Michael R. McIsaac, MS, MS, CSCS
ExerciseProgressions.com, a division of McIsaac Health Systems Inc, was designed by Michael McIsaac, to safely and effectively train clients Virtually/Online.
Michael completed his undergraduate degree in Kinesiology at Memorial University of Newfoundland in 2004, a Master of Science degree in Kinesiology (concentrating in corrective exercise and orthopaedic rehabilitation) through A.T. Still University in 2016, and a Master of Science degree in Human Nutrition (concentrating in clinical nutrition) through the University of Bridgeport in 2021.
Michael continues to attend seminars and graduate courses in exercise science/nutrition, and holds the Certified Strength and Conditioning Specialist (CSCS) designation, the Functional Movement Screen (FMS) certification, and the Precision Nutrition Level 1 certification; credentials nationally recognized and respected in the health and fitness industry. Michael’s academic background and commitment to continuing education has provided him the opportunity to work in both clinical and non-clinical populations. Such skill sets have allowed Michael to help individuals presenting with an array of diseases, functional limitations, and disabilities.
In addition to direct work with clients and attending to academic studies, Michael has guest-lectured at Memorial University of Newfoundland’s Human Kinetics and Recreation department since 2012, and has been interviewed by NTV, CBC, The Telegram, and VOCM covering health/fitness/nutrition related topics. In Michael’s spare time, he enjoys reading (exercise science/nutrition), Brazilian Jiu-Jitsu (purple belt-3 stripes), snowboarding, and resistance training. You can also follow Michael and McIsaac Health Systems Inc on: LinkedIn, Twitter, Facebook, and YouTube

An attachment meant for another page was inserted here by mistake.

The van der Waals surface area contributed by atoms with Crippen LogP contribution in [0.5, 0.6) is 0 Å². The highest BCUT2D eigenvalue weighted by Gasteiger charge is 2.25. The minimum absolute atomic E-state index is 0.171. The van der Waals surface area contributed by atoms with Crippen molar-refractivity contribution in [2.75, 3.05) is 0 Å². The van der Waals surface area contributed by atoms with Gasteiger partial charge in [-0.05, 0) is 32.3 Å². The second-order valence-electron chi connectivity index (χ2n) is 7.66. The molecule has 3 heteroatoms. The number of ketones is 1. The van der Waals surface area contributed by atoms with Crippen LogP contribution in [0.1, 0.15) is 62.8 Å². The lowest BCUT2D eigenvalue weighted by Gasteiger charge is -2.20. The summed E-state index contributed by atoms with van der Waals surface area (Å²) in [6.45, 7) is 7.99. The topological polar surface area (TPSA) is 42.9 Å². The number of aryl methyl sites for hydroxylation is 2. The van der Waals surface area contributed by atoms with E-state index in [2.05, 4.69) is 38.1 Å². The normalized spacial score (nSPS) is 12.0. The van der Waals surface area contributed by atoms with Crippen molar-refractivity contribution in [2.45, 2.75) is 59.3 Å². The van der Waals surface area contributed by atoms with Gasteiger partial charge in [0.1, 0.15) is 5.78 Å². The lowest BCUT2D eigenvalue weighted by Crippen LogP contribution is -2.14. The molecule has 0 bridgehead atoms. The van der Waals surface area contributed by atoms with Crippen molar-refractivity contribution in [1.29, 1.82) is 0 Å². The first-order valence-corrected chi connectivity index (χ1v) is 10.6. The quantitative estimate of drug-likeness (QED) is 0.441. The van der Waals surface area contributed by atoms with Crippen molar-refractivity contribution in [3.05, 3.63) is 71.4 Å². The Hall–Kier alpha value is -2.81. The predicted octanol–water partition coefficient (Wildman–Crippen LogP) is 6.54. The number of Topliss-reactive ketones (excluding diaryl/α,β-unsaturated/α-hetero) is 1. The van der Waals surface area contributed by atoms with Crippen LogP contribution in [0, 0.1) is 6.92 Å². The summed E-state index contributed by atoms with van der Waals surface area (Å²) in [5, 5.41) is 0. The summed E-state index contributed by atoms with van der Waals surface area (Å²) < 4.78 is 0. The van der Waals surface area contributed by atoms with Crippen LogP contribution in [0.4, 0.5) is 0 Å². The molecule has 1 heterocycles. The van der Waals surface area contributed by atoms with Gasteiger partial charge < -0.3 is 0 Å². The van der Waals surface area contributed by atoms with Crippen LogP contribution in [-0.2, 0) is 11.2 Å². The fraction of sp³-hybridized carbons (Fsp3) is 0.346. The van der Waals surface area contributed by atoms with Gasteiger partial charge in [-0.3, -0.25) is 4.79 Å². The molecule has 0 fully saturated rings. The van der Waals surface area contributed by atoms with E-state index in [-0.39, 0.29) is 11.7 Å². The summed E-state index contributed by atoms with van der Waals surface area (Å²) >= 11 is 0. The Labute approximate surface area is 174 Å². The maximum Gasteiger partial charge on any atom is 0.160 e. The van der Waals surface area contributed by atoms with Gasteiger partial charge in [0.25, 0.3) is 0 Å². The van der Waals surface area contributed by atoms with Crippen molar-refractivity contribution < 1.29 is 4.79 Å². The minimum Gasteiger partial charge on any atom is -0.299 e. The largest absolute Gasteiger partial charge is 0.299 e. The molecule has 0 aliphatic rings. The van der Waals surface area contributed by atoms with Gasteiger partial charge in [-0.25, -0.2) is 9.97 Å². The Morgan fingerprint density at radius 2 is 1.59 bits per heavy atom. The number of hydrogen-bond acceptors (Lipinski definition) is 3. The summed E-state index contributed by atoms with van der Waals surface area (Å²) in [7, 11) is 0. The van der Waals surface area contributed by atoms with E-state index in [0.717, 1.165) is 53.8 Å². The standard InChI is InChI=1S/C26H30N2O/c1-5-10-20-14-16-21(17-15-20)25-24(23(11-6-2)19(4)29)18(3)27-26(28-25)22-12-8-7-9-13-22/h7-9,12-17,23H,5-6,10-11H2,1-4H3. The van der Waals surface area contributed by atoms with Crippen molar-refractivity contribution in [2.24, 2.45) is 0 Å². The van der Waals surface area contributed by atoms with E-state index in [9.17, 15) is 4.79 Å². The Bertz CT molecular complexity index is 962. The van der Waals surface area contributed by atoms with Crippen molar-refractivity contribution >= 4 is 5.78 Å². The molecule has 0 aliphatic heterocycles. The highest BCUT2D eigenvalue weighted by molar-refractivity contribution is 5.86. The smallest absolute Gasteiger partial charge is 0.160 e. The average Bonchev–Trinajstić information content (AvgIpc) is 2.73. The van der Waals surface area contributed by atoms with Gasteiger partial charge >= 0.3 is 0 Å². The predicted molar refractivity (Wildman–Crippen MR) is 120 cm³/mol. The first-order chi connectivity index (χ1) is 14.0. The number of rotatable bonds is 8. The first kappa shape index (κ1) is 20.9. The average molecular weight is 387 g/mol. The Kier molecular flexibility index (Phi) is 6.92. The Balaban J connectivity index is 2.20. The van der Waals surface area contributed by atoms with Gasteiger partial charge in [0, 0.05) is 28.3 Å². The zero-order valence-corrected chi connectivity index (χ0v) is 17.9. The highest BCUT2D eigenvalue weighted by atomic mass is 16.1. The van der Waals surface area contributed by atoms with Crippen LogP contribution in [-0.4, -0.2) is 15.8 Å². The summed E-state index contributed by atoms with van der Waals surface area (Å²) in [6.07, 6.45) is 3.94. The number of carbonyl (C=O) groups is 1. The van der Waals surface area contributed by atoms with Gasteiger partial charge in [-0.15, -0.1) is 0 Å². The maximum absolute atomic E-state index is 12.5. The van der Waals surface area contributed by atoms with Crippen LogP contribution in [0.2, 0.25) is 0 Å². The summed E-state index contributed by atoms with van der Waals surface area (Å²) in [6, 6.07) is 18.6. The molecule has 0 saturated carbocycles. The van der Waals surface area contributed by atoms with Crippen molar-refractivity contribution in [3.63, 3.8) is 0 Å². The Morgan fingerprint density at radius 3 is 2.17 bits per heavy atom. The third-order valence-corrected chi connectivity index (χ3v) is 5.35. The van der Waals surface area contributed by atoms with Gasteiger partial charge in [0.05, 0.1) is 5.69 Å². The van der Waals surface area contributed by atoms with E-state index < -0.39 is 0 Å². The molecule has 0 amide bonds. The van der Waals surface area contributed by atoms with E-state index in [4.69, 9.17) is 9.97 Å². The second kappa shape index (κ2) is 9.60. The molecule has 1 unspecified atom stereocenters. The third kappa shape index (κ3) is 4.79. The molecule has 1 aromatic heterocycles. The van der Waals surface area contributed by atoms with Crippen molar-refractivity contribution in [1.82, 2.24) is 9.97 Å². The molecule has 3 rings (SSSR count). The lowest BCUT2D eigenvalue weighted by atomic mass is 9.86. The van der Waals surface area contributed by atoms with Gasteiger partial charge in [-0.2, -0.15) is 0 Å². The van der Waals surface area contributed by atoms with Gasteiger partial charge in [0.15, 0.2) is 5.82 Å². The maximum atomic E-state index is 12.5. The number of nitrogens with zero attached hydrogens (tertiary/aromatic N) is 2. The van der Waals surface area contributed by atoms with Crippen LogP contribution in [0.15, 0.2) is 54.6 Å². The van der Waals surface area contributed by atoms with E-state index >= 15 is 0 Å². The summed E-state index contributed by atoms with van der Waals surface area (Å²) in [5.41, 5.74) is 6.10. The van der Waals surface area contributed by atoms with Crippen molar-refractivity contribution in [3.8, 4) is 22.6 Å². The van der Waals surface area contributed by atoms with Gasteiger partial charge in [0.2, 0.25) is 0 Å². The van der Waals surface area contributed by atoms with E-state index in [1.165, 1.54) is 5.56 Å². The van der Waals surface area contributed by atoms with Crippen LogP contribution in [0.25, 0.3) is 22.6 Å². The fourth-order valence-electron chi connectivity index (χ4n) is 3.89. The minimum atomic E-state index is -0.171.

Self-Massage: also known as self-myofascial release (SMR). Often, muscles have tender regions known as trigger points that create pain, restrict range of motion, and inhibit force production. SMR tools can take the form of foam rollers, massage balls, and massage sticks, which all help mitigate the symptoms of trigger points.
Correctives: are used to help fix, or correct, faulty motor patterns/dysfunctional movements that can increase an individuals’ risk of injury. Corrective exercise helps individuals regain mobility in joints that exhibit restrictions, and stability along muscles that have poor timing and coordination. Such steps help individuals regain proper quality and control of their bodies.
Core Stability: are exercises that help stabilize muscles around the lumbar spine (low back). Unlike other exercises for the body, core stability exercises teach individuals to resist motion. Core stability exercise progressions are used to resist backward and forward bending (sagittal plane), side bending (frontal plane), and twisting (transverse plane) helping protect the lumbar spine while enhancing performance.
Agility: is the ability to change the direction of the body in a quick and effective manner (i.e., quickly resetting feet on slippery surfaces to avoid falling, or rapidly changing direction in an athletic event). Agility also requires the body to change position efficiently and demands the integration of isolated movement skills such as balance, coordination, speed, reflexes, strength, and endurance.
Power: is force produced from muscles in a specific direction, over a certain distance, and period of time. Power is important to help individuals move explosively during activities of daily living (i.e., shoveling snow, climbing stairs quickly, crossing the street quickly). Power is also important for athletes to accelerate aggressively (i.e., sprinting, jumping, leaping, bounding, cutting, throwing) and is a major element of success in sport.
Strength: is the amount of force muscles can produce over a specific distance. Strength is essential to enhance activities of daily living (i.e., lifting, squatting, pushing, pulling, carrying) while helping minimize fatigue and risk of injury. Strength training also helps improve bone density and other biomarkers (i.e., helps control blood sugar). Finally, strength training is a central component to athletic development; strength enhances power and agility, as both of these qualities require force production (strength).
Metabolic Conditioning: refers to exercises that increase the storage and delivery of energy for physical activity. All training requires skeletal muscles and the cardiovascular system to produce energy; what distinguishes metabolic conditioning is how energy is created, how it is used, and how rapidly it is expended.